• John Altobelli’s team knew there was only one way to honor its late coach — by playing on his favorite day. Altobelli’s Orange Coast College baseball team opened its season as scheduled on Tuesday against Chula Vista Southwestern. The game occurred two days after Altobelli, his wife and their 13-year-old daughter were killed in the helicopter crash that also took the life of Kobe Bryant and five others. “They didn’t so much ask me. They told me,” athletic director Jason Kehler said about the team's decision to play. The game at Wendell Pickens Field was a celebration of Altobelli’s life and the 27 years he devoted to his program. More than 2,000 people were on hand on a sunny day at a field that seats 500. Fans were lined up and down the first- and third-base lines. Altobelli’s son J.J., a scout with the Boston Red Sox, and his 16-year old daughter Lexi watched from an area reserved for family along the first-base line near the Pirates dugout. After the game — which Southwestern was leading 7-6 when it was called due to darkness in the ninth inning — the team lined up to hug J.J. and Lexi. “I went down and hugged Lexi probably every single inning because she needs it,” interim manager Nate Johnson said. “I told the team they need us.” Altobelli, his wife, Keri, and their daughter Alyssa were among the eight passengers killed along with the pilot Sunday morning when the helicopter chartered by Bryant plowed into a cloud-covered hillside in Calabasas. The Altobellis, Bryant and his 13-year-old daughter Gianna, who was also killed in the crash, were on their way to a youth basketball tournament in which Alyssa and Gianna were to play. There was a banner with Altobelli’s uniform number, 14, on the left-field fence as well as flowers and cards honoring the family on a wall behind home plate. Many fans were wearing No. 14 T-shirts that read “Forever A Pirate.” “This is a fraction of the impact that John had. Today speaks to that,” Kehler said. “We couldn’t ask for more than this. We want to make sure that John and his family get the recognition they deserve. He deserves to have his story be told.” Kehler, Johnson and Altobelli's brother Tony spoke during a pregame ceremony. Johnson paused a couple times as he reflected on his former boss and his family. “They made everyone feel like an Altobelli or a Pirate. That’s why so many people are wearing 14 today,” Johnson said. “I know if (Keri) were here she would be judging me on everything I’d be doing. (Keri) really ran this team.' ”If you heard Alyssa laugh she would make you laugh. She lit up any room she went into. John loved his family and was so proud of his team. We’re going to do our best to honor him in everything we do moving forward.” Johnson said Alyssa's goal was to attend Oregon, because her favorite basketball player was Sabrina Ionescu. J.J. attended Oregon after playing for his father at Orange Coast. Tony Altobelli — who is also Orange Coast College's sports information director — said his younger brother's death was emotional for everyone, including umpires. “It was touching. The only thing that could come to my mind is could you imagine my brother making an umpire cry? I know he would have loved it,” Altobelli said. Despite dealing with his own grief, Altobelli announced the game and carried on his usual duties. “In days like this I wasn't John's brother, I was the SID at Orange Coast College doing something for my brother. That was the only way I could get through today,” he said. John Altobelli, 56, won more than 700 games at Orange Coast. The American Baseball Coaches Association named him its coach of the year last year after he guided the Pirates to their fourth state title. He also managed the Brewster Whitecaps for three seasons in the Cape Cod Summer League. Among the players he coached there were New York Yankees slugger Aaron Judge and New York Mets infielder Jeff McNeil. McNeil told ESPN that Altobelli took a chance on him and credits him with being drafted. Yankees pitcher Gerrit Cole, who lives in Newport Beach, attended the game and watched from the Orange Coast dugout for an inning. Johnson said his team was trying too hard early. The Pirates committed three errors the first five innings and fell behind 7-1 in the sixth. They scored four times in the sixth and added a run in the seventh. “It was a good day. It stinks that we didn't finish it,” Johnson said. 'It still doesn't feel real to me. When I was making in-game decisions, I kept a seat open. You're making decisions that the man who mentored you made the last seven seasons. “Today, this team ran themselves. I put the guys out there that I thought Alto would want to see and I felt like were playing with emotion for him.” ___ More AP coverage of the death of Kobe Bryant: https://apnews.com/KobeBryant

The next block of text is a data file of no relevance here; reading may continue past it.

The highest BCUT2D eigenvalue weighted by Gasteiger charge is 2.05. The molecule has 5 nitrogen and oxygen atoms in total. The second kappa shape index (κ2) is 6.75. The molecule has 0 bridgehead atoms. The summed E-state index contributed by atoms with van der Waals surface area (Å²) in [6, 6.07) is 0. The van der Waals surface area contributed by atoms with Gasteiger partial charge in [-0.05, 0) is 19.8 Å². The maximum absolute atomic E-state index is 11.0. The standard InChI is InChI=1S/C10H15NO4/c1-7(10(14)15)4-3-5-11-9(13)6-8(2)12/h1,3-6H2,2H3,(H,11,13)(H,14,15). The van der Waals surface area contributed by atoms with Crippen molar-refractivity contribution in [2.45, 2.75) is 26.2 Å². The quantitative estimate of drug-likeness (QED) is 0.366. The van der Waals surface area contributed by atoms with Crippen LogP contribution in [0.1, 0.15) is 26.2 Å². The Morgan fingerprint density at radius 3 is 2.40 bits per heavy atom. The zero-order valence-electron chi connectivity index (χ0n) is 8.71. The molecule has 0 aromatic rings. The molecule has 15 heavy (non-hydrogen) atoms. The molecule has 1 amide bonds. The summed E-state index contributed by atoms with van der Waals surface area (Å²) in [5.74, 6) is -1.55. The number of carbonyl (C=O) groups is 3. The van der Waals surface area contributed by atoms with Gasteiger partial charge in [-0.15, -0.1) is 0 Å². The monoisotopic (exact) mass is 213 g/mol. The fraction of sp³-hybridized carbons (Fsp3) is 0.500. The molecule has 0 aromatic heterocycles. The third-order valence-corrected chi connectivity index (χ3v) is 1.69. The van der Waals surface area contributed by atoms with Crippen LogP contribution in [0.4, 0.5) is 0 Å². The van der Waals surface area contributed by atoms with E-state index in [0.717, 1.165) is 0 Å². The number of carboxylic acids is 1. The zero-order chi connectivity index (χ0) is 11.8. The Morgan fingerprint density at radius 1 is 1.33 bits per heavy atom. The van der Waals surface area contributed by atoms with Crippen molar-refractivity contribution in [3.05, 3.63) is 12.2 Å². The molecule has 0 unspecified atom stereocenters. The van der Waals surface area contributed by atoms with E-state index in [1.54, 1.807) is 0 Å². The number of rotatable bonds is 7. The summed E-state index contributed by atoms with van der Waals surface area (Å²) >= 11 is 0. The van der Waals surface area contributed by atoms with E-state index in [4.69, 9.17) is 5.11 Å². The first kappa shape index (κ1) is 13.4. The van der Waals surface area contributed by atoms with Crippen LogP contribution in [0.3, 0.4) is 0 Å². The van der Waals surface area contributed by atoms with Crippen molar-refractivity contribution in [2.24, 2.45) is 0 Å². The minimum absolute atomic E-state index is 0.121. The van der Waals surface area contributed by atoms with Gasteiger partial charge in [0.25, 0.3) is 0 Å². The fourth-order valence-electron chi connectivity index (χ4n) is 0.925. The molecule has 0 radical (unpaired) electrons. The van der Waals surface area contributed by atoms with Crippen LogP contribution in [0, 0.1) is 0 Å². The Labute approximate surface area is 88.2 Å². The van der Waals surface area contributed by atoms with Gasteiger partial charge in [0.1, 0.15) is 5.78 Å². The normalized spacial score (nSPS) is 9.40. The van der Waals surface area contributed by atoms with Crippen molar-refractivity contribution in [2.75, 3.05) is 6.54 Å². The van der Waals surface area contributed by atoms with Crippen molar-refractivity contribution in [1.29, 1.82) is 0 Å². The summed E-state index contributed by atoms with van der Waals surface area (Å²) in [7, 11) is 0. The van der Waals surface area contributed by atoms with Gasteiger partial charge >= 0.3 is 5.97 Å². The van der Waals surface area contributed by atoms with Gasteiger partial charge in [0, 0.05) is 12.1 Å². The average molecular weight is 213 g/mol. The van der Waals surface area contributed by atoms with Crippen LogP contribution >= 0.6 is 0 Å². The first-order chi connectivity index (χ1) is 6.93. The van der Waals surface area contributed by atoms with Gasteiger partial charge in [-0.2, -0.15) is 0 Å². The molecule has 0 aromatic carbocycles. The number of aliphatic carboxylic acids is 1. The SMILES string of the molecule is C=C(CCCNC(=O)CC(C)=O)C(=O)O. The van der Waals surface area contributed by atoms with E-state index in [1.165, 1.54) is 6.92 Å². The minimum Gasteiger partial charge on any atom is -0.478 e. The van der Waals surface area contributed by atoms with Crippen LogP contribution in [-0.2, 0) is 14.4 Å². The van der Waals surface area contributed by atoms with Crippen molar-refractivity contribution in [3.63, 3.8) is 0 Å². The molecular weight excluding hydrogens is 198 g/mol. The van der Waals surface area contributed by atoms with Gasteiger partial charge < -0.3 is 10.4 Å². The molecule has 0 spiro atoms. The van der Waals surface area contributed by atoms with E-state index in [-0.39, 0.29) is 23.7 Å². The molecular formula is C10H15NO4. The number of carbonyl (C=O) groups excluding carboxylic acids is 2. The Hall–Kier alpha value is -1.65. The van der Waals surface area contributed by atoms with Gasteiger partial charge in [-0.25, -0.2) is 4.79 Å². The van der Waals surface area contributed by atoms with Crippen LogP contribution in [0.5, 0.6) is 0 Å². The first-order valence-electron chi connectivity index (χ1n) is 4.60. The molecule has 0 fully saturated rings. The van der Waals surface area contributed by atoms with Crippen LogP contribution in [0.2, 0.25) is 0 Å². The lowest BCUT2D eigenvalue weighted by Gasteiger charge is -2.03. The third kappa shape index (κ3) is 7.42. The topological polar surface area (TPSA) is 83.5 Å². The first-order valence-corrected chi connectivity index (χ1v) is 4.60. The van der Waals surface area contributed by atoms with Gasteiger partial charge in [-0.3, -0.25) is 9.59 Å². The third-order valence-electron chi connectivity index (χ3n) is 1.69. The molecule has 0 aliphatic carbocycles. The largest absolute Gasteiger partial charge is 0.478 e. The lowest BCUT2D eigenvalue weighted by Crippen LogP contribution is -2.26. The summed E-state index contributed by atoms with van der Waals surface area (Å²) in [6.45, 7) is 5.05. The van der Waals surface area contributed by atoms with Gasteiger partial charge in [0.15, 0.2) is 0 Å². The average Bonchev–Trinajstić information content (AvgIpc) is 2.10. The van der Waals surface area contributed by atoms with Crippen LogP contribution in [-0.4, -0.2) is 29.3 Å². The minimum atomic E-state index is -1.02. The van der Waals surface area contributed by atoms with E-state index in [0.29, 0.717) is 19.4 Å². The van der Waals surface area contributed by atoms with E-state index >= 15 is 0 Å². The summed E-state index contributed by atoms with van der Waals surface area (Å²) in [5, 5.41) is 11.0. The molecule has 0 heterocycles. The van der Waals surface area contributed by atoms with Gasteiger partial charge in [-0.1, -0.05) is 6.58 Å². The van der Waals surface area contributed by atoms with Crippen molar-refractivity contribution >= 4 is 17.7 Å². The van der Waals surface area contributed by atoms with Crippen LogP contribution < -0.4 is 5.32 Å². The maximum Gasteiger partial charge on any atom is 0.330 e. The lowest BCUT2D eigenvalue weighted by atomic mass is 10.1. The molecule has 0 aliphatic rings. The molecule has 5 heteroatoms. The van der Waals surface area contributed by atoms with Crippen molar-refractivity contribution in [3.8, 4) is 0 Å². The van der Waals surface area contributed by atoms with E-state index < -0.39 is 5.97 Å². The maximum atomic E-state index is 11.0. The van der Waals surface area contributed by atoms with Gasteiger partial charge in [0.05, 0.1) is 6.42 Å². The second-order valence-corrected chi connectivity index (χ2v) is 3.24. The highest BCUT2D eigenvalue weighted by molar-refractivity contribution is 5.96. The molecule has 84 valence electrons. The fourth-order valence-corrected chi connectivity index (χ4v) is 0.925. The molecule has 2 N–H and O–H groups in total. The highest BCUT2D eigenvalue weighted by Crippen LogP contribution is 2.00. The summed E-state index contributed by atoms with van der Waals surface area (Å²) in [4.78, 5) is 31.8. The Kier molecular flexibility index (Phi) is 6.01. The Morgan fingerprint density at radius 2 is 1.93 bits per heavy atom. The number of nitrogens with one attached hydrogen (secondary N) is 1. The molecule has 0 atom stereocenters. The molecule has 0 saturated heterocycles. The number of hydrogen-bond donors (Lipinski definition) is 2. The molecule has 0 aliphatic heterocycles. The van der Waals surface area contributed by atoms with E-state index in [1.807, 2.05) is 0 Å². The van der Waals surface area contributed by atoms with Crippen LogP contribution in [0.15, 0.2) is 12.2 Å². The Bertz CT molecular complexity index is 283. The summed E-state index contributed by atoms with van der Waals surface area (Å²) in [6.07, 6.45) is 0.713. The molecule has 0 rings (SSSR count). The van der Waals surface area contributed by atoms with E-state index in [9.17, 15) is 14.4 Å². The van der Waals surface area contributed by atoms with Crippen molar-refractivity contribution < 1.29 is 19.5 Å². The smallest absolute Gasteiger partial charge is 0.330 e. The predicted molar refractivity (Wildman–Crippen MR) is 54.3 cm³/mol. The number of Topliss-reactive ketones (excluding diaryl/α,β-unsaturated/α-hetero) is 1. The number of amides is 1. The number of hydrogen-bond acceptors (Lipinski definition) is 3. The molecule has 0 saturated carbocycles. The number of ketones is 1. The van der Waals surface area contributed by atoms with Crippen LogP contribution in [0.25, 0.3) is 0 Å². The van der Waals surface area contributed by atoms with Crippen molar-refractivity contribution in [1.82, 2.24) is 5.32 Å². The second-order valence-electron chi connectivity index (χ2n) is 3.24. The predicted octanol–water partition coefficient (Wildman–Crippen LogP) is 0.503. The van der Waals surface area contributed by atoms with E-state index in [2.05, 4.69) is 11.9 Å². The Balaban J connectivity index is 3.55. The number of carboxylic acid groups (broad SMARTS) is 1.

• Alexander Zverev began 2020 with three consecutive losses, which meant he had plenty of problems -- and plenty of time on his hands ahead of the Australian Open. So he showed up early and got to work, spending up to seven hours a day practicing in the week before the decade's first Grand Slam tournament. That extra time paid off. And how. Zverev, a 22-year-old from Germany, reached his first major semifinal by overcoming a terrible start Wednesday at Melbourne Park and putting together a 1-6, 6-3, 6-4, 6-2 victory over three-time Grand Slam champion Stan Wawrinka. “I hope,” Zverev said, “this will be the first of many.” After ceding the opening set in 24 minutes, Zverev regrouped and recalibrated his strategy, using all of his 6-foot-6 (1.98-meter) frame to get to balls along the baseline and stretch points until Wawrinka faltered. It worked. Zverev's sometimes-shaky serve -- he was double-faulting once per game while losing all of his matches at the season-opening ATP Cup -- was suddenly terrific, and Wawrinka's barrel-chested baseline bashing weakened, as if he might be injured. How bad were things earlier in January for Zverev? “I've been struggling with my forehand, my backhand, my volleys, my drop shot, my return. My waking up in the morning. My everything,” he joked Wednesday. “It was not only my serve.' Zverev also was self-deprecating before his first-round match last week, saying that he knew he couldn't win the championship. After his opening victory, he pledged to donate all of the champion's prize money, a little more than 4 million Australian dollars — about $2.85 million — to relief efforts for the wildfires raging around the country if he were to go all the way. Just two matches to go now. Wawrinka's backhand is a one-handed tour de force that is not only his signature stroke but is among the most respected and feared shots in all of men's tennis. But it let him down on this day: He finished with five winners and 31 errors on that side, 18 unforced and 13 forced. It all added up to Zverev getting to the final four at a major in his 19th appearance. He had been 0-2 in quarterfinals. “I’ve done well in other tournaments ... but I never could break that barrier in a Grand Slam,' he said. On Friday, Zverev will take on No. 1 Rafael Nadal or No. 5 Dominic Thiem for a berth in the final. Nadal vs. Thiem was scheduled for Wednesday night local time. The other men's semifinal is Thursday, with defending champion Novak Djokovic facing 20-time major title winner Roger Federer for the 50th time. Both women's semifinals are Thursday: No. 1 Ash Barty of Australia vs. No. 14 Sofia Kenin of the United States, and No. 4 Simona Halep vs. unseeded Garbiñe Muguruza. None has won the Australian Open; Halep was the runner-up in 2018. Halep and Muguruza -- both two-time major champs, both former No. 1s -- advanced Wednesday with straight-set victories. Halep, who has yet to drop a set, required 53 minutes to dismiss No. 28 Anett Kontaveit 6-1, 6-1, before Muguruza eliminated No. 30 Anastasia Pavlyuchenkova 7-5, 6-3. 'Perfection doesn't exist,' Halep said, 'but I'm very happy with the way I played. I felt great on court. I was moving great.' Zverev and Wawrinka, a dozen years older at 34, played on the steamiest afternoon of the tournament so far, with the temperature in the mid-80s Fahrenheit (about 30 Celsius) and no breeze to speak of. Wawrinka had a far tougher trek to the quarterfinals, with a pair of five-set wins along the way -- including over No. 4 Daniil Medvedev, the 2019 U.S. Open runner-up, in his previous outing -- while Zverev hadn't dropped a set. Yet it took merely 16 minutes for Wawrinka to move out to a 5-0 lead by grabbing 20 of the match's first 26 points, helped immensely by Zverev's issues controlling the ball: He accumulated nine unforced errors and just one winner in that span. Soon enough that set was done. “I was getting ready to (explain) to the press why I lost in straight sets, to be honest,” Zverev said. But Zverev changed tactics and made things competitive in the second set, thanks in part to getting into a real groove while serving, taking all 20 points in those games. That allowed him to play more freely in his return games and he broke to go up 5-3 when Wawrinka shanked a backhand on one point, then netted a forehand on the next. Zverev shook his right fist and bellowed, 'Come ooooooooon!' One more hold at love later, he evened things at a set apiece. Right then, suddenly if briefly, the quality of play devolved significantly at both ends of the court. Breaks were traded to open the third set as 10 of its initial 13 points came via unforced errors by one man or the other. Soon, though, Zverev was straightened out for good, while Wawrinka had more and more struggles. A backhand into the net gave Zverev the only other break he needed to collect that set. A backhand long let Zverev break for 1-0 in the fourth, and another backhand into the net put Zverev up a double break at 3-0. Notice a pattern? ___ More AP Tennis: https://apnews.com/apf-Tennis and https://twitter.com/AP_Sports